Interview: Mark and Paul Kostabi Discuss Their Introduction to the Art World
Brothers Mark and Paul Kostabi are two of the most talented contemporary artists working today. They both have had artwork exhibited across the world, but as children, their first introduction to the big wide world came from an unlikely source—the World Book Encyclopedia.
Listen to the Kostabi brothers talk about their early education and more in this new exclusive interview with Park West Senior Gallery Director Morris Shapiro:
Their wide-ranging conversation touches on a number of subjects, including the brothers’ childhood and the early education they received from library books and the family encyclopedia.
Reflecting on his childhood, Mark Kostabi remembers how he “scoured those books, saw drawings of [corporate] board meetings,” and began to draw those scenes in his own style. “I was developing the style I’m known for [now]. I would add irony, and people would say about my drawings, ‘How can you have so much insight for such a young person? You must have an old soul.’ I was making commentary about the corporate world, but I didn’t really know what I was doing. I just liked the way the board meetings looked in the encyclopedia. And I didn’t realize how influential those books were until now!”
Mark also noted that “our parents were both very cultured, both were musicians. Our father made thousands of drawings, and he didn’t show them in galleries, but he would draw all the time. Paul has incorporated some of those drawings in his paintings.” Meanwhile, their mother would play classical music for three hours every morning in her role as a professional piano teacher.
After moving from California to the East Coat, Paul Kostabi mentioned that both brothers “were still battling the regular youthful [concerns] of the time while growing up. So, we learned a lot about the East Coast and the Eastern way through these books. And that’s sort of what prompted me to start playing music and learning about punk rock and rock and roll.”
The encyclopedia’s influence on Paul came to the forefront in high school where he was a cartoonist for the school newspaper. Unlike his brother Mark, who began drawing constantly at an early age, Paul was still learning to draw. So while Paul was the official cartoonist, Mark (who conveniently attended a different school) would sometimes draw the cartoons for him. This brotherly partnership would birth a comic strip inspired by punk rock fanzines that Paul titled “Polyphonic Assemblages.” Meanwhile, Mark also drew a comic strip for his own school newspaper called “Megalomaniacal Regurgitations.”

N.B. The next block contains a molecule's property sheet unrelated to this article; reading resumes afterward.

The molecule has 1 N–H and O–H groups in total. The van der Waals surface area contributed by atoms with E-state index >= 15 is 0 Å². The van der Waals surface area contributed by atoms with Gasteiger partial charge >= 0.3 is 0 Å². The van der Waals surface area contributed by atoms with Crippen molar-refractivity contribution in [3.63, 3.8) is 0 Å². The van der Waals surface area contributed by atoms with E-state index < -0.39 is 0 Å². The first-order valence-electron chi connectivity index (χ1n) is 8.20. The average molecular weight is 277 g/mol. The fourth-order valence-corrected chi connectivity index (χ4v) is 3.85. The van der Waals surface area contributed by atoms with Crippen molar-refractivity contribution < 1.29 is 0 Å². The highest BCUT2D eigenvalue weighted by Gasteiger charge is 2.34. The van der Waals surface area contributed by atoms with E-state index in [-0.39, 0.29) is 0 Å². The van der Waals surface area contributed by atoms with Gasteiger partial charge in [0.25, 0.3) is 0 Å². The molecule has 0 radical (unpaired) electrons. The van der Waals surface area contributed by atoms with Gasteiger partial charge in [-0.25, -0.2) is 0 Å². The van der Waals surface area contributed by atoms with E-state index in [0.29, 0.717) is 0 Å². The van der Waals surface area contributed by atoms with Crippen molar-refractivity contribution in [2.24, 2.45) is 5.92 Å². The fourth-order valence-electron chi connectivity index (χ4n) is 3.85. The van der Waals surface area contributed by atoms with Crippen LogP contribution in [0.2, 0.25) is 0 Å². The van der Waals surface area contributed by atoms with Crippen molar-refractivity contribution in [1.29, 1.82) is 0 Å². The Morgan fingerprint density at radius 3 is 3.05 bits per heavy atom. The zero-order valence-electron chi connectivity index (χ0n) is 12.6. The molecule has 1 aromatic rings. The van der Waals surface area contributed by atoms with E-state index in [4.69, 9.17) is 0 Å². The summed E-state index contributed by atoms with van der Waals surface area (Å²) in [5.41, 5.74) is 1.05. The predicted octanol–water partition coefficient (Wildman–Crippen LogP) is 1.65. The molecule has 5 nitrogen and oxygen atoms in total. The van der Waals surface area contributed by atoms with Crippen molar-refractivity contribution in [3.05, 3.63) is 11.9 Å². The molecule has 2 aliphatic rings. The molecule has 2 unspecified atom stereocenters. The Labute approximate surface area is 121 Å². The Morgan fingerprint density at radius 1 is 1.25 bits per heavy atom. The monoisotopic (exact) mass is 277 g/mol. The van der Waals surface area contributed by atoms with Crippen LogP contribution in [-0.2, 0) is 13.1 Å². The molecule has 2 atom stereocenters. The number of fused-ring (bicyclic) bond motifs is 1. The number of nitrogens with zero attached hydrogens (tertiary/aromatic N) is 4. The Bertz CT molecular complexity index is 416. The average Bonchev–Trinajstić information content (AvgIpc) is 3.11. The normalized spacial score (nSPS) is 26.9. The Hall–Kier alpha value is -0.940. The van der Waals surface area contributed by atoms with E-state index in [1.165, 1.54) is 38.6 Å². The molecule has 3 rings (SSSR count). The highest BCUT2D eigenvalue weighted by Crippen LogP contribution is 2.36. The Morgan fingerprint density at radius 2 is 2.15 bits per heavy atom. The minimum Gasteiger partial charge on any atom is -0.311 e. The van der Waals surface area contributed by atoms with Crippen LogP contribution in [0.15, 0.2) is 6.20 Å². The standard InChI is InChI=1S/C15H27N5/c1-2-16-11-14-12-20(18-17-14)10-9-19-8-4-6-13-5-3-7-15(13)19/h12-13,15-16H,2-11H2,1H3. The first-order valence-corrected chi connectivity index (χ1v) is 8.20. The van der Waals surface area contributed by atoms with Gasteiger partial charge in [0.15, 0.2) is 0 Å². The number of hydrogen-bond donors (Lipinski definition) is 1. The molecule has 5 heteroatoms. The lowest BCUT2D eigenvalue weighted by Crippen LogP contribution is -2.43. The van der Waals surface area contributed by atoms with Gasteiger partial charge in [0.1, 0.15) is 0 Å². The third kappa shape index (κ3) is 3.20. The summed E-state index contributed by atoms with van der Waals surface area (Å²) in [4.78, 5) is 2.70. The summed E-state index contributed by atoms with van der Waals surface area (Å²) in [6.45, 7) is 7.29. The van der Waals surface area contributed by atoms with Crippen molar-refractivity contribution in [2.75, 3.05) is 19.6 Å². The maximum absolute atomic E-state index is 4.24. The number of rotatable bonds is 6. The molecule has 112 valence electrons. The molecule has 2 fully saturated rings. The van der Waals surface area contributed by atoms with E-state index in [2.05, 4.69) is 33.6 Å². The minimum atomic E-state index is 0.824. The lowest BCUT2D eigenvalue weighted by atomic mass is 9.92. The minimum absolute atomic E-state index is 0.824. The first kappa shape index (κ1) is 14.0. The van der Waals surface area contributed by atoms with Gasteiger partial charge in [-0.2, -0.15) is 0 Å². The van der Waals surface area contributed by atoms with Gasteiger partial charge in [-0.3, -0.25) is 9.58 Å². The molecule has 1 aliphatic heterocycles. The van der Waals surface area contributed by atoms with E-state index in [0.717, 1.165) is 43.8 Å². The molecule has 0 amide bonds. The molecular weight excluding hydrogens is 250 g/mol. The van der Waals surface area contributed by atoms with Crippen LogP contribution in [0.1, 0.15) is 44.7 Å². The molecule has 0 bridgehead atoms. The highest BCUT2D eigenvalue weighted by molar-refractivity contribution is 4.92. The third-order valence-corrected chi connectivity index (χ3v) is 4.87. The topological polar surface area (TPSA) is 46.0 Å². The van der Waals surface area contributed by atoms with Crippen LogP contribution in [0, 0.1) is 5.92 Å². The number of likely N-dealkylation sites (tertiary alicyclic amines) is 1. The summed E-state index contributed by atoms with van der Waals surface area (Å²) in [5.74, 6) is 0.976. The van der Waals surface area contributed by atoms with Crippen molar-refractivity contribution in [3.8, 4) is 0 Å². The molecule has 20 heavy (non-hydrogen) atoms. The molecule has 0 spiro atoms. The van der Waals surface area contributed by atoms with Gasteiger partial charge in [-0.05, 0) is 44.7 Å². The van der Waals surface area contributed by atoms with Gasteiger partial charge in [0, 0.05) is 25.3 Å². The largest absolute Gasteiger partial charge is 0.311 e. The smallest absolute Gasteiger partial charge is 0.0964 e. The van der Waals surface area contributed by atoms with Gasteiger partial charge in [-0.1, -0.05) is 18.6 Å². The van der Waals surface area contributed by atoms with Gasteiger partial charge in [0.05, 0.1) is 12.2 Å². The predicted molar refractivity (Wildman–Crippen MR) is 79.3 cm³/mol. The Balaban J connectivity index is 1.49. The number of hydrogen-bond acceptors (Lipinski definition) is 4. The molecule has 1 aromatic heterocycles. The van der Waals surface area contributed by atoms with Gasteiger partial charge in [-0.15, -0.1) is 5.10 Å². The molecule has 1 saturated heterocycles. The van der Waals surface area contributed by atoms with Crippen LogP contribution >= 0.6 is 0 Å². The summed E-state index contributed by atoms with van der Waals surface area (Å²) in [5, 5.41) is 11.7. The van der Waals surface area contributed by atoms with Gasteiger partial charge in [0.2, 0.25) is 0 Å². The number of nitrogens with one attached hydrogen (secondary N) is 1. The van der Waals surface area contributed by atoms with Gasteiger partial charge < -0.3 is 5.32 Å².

When asked what art movements interested them as children, Paul remarked, “We probably didn’t know about pop art at that time because the encyclopedia probably did not have the term yet!” Mark Kostabi originally wanted to draw comic books for Marvel or DC, but that changed once he discovered the pre-Raphaelites. Later on, Mark learned about pop art from books he found at the La Habra Public library. He found minimalism and conceptual art appealing, but the most intrigued by, “This guy named Andy Warhol. . . That’s where I learned about pop art, not the encyclopedia.”
By the time he got to art school at Cal State Fullerton, he had immersed himself in conceptual art and already knew about Andy Warhol. Mark found him fascinating, and Warhol was one of the first icons he met after moving to New York in 1982 – two years before his brother Paul would join him in the Big Apple.
Thankfully, you don’t need an encyclopedia to discover and collect the art of Mark and Paul Kostabi.